June 22, 2024

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Alarming trends suggest undereducated future Kansas workforce

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Recent high school graduates set aside plans to attend technical school, community college, and university last year, slowing entry to the workforce. Now school and state officials wonder whether they’ll return to career preparation once the pandemic is over.

Randy Watson, Kansas Department of Education commissioner, told members of the state board of education that enrollment in Kansas Regents schools dipped by 4% last year, and enrollment by Kansas students in Regents schools fell by 6%. Enrollment in Kansas private colleges also dropped by 6%, and the number of Kansas students attending private colleges in-state floundered. In-state enrollment at private schools dipped by 21%.  If the trend continues, he worries that Kansas will have an undereducated workforce in the future.

“Will these kids come back? I don’t know that answer. We know generally what happens. Kid says I’m going to take a year off. They don’t come back. The odds of coming back are not good,” Watson said.

Watson said the low numbers likely reflect a response to the pandemic. Nationwide, large swaths of recent high school graduates reported changing their post-graduation plans due to the coronavirus.

Lower-income students likely to change career plans during pandemic

Students from lower-income families delayed post-secondary training or schooling at a greater clip than those with higher incomes, Watson said. 

Nationally, 77% of students from families earning between $25,000 and $34,999 changed enrollment plans in fall 2020. Forty-two percent canceled plans to attend post-secondary training altogether. Kids from wealthier families also changed post-high school plans, Watson said. For instance, 70% of kids from families earning between $100,000 and $149,999 changed their plans, and 30% canceled their enrollment.

Students who planned to attend technical and career programs were more likely to adjust their plans than students planning to attend college or graduate school. According to Watson, 54% of students planning to attend a certificate program scrapped plans to enroll last year. Only 44% of students attending associate’s degree programs canceled their enrollment, and 25% of those intending to enroll in bachelor’s degree programs dropped out.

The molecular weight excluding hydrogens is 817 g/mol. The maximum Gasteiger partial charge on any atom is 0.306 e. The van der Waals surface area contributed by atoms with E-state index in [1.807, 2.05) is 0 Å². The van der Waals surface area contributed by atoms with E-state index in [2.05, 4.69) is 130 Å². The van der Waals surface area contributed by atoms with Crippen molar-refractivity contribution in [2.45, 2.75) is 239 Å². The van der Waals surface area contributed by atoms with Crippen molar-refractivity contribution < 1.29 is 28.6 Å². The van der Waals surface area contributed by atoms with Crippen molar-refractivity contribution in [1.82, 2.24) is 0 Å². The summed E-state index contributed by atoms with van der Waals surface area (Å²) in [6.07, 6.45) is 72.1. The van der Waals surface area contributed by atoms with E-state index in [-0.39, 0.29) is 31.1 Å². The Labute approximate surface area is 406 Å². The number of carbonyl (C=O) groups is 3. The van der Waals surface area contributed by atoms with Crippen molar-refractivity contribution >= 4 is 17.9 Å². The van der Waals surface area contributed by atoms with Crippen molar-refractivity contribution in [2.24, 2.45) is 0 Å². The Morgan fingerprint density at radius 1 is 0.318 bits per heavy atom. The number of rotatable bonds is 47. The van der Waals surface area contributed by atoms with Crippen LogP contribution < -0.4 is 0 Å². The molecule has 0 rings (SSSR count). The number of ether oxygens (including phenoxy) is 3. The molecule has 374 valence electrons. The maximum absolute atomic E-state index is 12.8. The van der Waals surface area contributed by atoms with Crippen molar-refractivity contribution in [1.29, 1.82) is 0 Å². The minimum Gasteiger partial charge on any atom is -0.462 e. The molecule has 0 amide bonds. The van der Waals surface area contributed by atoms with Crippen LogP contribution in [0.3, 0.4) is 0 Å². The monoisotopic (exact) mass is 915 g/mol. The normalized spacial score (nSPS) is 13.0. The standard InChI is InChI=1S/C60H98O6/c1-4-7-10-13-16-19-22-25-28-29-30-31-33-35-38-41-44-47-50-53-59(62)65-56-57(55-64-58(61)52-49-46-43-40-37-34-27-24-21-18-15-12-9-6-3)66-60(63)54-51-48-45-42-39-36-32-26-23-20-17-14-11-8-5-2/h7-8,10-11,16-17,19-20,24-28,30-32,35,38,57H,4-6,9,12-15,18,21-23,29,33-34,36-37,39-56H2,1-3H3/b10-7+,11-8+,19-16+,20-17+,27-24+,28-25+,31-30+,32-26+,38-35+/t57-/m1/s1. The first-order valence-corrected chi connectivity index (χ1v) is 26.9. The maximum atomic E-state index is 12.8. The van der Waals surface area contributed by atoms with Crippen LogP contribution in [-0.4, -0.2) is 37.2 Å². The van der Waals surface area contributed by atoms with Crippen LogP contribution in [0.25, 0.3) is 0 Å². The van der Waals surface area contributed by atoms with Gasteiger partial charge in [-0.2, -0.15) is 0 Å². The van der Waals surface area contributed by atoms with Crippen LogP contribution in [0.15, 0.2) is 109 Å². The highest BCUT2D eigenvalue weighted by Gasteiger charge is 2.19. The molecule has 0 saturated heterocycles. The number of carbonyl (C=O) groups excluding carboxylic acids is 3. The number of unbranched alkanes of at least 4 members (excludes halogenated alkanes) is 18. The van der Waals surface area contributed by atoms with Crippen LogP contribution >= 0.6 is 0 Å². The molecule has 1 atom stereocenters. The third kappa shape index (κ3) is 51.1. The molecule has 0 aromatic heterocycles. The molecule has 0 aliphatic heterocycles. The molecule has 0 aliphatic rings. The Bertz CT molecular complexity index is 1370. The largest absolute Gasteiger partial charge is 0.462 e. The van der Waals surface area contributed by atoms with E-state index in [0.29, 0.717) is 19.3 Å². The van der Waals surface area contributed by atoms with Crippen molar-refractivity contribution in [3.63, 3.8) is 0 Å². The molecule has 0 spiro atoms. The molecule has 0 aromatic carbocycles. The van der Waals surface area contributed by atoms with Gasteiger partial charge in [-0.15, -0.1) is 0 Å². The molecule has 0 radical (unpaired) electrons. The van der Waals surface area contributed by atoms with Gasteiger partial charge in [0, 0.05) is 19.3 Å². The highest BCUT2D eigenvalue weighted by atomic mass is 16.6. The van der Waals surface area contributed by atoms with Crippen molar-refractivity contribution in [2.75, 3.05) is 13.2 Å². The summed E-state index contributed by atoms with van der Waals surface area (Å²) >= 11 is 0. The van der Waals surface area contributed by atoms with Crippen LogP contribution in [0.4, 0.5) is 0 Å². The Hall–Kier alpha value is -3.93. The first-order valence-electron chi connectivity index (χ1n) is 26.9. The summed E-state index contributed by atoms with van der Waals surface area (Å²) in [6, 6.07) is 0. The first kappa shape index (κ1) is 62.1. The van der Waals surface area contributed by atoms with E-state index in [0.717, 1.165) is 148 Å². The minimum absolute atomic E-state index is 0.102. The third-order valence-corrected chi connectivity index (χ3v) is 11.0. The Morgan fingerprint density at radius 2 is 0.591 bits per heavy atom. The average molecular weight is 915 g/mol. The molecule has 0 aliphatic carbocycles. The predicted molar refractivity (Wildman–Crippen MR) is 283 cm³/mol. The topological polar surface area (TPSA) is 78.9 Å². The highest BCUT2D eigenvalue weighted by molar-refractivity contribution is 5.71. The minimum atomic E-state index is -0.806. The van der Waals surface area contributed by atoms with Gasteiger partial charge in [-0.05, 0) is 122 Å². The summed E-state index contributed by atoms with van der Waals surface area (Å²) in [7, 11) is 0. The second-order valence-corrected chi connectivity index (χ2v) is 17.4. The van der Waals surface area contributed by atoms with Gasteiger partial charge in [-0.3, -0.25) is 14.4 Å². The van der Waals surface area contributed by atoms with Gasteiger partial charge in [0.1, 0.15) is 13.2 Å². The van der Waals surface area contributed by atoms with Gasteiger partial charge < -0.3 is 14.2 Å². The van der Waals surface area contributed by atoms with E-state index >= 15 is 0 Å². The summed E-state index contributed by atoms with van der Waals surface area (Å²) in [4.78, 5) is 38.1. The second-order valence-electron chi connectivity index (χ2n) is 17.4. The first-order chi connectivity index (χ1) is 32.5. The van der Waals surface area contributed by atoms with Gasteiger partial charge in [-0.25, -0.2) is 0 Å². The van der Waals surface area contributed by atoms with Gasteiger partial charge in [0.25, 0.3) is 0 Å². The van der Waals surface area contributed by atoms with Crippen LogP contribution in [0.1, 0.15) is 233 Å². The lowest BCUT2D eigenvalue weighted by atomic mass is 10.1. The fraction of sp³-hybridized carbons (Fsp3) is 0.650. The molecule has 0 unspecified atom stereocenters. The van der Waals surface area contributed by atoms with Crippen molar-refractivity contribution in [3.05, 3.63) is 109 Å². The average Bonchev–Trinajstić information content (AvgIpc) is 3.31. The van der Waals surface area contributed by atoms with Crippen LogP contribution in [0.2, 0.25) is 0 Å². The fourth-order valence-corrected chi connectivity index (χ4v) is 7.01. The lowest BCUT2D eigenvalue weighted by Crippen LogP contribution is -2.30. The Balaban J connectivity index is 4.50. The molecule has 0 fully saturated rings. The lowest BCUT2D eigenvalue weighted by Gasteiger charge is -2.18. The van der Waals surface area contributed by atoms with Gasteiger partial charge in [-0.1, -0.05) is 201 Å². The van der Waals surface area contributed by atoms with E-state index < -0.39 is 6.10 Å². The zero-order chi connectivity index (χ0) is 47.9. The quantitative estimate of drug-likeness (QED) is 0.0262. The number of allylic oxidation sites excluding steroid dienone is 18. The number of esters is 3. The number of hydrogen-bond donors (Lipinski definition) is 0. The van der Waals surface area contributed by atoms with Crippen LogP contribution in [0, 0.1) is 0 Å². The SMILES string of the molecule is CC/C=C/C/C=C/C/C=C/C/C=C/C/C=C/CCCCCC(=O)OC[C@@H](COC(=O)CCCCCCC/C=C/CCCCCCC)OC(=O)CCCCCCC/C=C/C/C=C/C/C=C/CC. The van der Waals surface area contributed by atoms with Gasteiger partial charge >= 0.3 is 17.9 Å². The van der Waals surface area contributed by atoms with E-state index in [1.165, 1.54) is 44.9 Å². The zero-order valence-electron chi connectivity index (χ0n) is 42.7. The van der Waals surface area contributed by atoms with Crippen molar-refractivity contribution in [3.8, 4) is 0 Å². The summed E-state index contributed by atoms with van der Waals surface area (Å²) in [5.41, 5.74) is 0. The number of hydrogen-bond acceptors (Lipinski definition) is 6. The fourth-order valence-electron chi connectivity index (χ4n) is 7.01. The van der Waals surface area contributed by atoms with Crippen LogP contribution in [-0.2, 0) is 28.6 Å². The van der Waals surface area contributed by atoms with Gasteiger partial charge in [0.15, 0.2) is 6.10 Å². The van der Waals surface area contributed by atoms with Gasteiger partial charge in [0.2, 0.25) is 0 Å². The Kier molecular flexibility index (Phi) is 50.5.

“We’re seeing a gap from those going on to four-year college and those going on to associate degrees,” Watson said. “And it’s stark. Over half of the kids going to the certificate program didn’t go.”

Officials wonder will high school grads enroll in college, tech training?

Michelle Dombrosky represents parts of Johnson and Miami counties on the state board of education. She said she talked to people who enrolled in technical programs, but delayed attending due to costs and the decreased value of the education they would receive in remote learning. Many of the programs, she explained, require hands-on training.

“I think they will probably come back as long as they can get back on track and do lab work and not just look at videos,” she said.

Watson agreed but worried whether they would return.

“Traditionally, in non-pandemic times, they don’t come back,” he said.

Alan Cobb, president of the Kansas Chamber, said the pandemic exacerbated an existing problem.

“Pre-COVID workforce quantity and quality was an issue, and it’s going to continue to be,” Cobb said.

However, he said there’s a growing consensus that schools and industry work to align workforce needs with educational programs. 

“There’s no silver bullet, but there are couple of things in the works,” he said. For instance, state lawmakers are considering the Promise Scholarship Act, a proposal that creates scholarships for some two-year associate programs. And Gov. Laura Kelly is set to issue an executive order creating the Advanced Coordinating Council. The EO formalizes a process for industry officials and education shareholders like the Kansas Board of Regents to work together on matching training with industry needs.

Whether the coordinating council works on a growing gap due to COVID will depend on what the class of 2021 does and whether the class of 2020 returns to education programs in the fall.

Alarming signs suggest fewer students intend to enroll in post-secondary training or education programs next year, Watson said. When students decide to enroll in college, their families typically fill out the FAFSA, or the Free Application for Federal Student Aid.

“Here’s what scares us. FAFSA completions for the class of ‘21 are off 19% from a year ago,” Watson said. “…If people come back, we’re OK. If they don’t, we’re going to have an undereducated workforce for Kansas.”

Dave Trabert, CEO of Kansas Policy Institute (which owns the Sentinel), says Kansas already has an undereducated workforce.

“State assessment results show there are more 10th-graders below grade level than are on track for college and career in math.   Statewide, 41% are below grade level, 34% are at grade level but still need remedial training, and only 25% are on track.

“Even in Johnson County, 30% of 10th-graders are below grade level.  Results for English Language Arts are similar.  Enrollment in post-secondary options is important but the State Board and local districts should focus on getting kids at least to grade level in high school.  Kansas already has an undereducated workforce but they don’t want to talk about that sad reality.”

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